During the course of the ongoing debates on the Finance Bill for 2011, the French Senate has recently adopted a new provision, resulting from two amendments adopted on November 18 and 19, 2010 respectively, which significantly extends the scope of the French thin capitalization rules.

The new provision is presented as an anti-abuse provision with a view to preventing companies of the same group from circumventing the thin capitalization rules by securing bank loans via guarantees provided by a related company of the group. Unfortunately, the scope of the provision is very broad and is likely to capture many situations which are not abusive.

Currently, the French thin capitalization rules, codified under Article 212 of the French Tax Code, only limit the deductibility of interest accrued on a related-party debt. On the other hand, these rules do not restrict the deductibility of interest accrued on loans granted by independent third parties such as financial institutions, notwithstanding the fact that such loans are guaranteed by a related party.

In simplified terms, a related party for the purposes of the above rules is a person who (i) holds directly or indirectly the majority of the share capital of the borrower, or (ii) is held by the borrower under the same conditions, or (iii) is held under the same conditions by a third party than the borrower.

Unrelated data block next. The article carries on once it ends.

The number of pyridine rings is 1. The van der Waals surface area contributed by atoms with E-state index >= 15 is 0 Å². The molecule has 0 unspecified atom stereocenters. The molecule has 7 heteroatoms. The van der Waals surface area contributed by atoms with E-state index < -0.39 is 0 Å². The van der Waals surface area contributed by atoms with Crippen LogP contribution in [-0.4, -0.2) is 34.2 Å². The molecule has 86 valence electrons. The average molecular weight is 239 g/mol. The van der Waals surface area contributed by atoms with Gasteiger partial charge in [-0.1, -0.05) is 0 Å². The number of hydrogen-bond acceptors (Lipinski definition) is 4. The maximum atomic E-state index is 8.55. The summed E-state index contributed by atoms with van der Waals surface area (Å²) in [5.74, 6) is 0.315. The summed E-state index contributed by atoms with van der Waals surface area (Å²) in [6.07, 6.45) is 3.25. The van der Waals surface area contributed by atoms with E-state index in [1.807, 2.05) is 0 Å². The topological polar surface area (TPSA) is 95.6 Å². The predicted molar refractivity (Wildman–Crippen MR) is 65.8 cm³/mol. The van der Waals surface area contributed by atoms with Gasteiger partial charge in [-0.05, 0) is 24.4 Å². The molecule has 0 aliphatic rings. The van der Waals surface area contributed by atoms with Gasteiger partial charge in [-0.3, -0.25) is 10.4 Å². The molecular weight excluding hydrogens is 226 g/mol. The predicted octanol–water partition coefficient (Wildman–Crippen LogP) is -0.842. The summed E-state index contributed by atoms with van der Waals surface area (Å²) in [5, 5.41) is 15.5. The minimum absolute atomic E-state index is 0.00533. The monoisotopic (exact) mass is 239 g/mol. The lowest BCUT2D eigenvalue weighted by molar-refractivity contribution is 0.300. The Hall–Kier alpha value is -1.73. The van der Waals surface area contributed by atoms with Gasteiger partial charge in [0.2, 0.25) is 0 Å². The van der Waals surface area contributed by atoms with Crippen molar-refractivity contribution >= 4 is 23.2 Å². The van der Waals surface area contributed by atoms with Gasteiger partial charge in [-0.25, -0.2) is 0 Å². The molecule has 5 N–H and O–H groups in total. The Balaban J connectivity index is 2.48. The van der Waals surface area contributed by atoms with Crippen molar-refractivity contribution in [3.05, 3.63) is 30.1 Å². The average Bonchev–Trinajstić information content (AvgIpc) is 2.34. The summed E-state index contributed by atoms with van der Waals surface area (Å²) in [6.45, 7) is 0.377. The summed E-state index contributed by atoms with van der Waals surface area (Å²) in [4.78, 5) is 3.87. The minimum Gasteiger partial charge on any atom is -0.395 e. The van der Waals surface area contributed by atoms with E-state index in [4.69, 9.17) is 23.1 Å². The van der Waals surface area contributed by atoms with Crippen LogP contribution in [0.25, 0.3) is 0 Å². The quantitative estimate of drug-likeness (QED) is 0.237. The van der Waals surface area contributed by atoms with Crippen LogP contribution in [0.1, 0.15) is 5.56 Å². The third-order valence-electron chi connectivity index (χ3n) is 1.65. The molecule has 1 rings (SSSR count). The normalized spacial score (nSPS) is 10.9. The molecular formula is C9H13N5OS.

The amendments would bring interest paid to independent third parties (including bank loans) within the scope of the French thin capitalization rules, if and when such loans are secured by a related party. Security interests falling within the scope of this new rule would include personal security interests (personal guarantees, first demand guarantees, or even comfort letters) as well as security interests in rem (pledges over the shares of the borrower, collaterals, mortgages, trusts or privileges).

As a softening measure, the following situations are excluded from the scope of this new provision if:

  1. the guarantee is given in the context of bonds issued within the framework of a public offer;
  2. the guarantee is a mere pledge over the shares of the borrowing company;
  3. the guarantee is given in the context of the refinancing of an existing debt which is required as a result of a change of control of the borrower.

However, the above exceptions, which are very limited and are unlikely to provide relief in many situations, will result in an increase in the debt financing costs of French companies. Moreover, the new provision will also impact existing bank loans insofar as no grandfather clause has been provided.

If the amendments as currently drafted are passed by the French Parliament by the end of December 2010, they would apply to fiscal years ending as from January 1, 2011, which, for companies having their fiscal year lined up with the civil year, would mean the new rules will come into effect as from next year.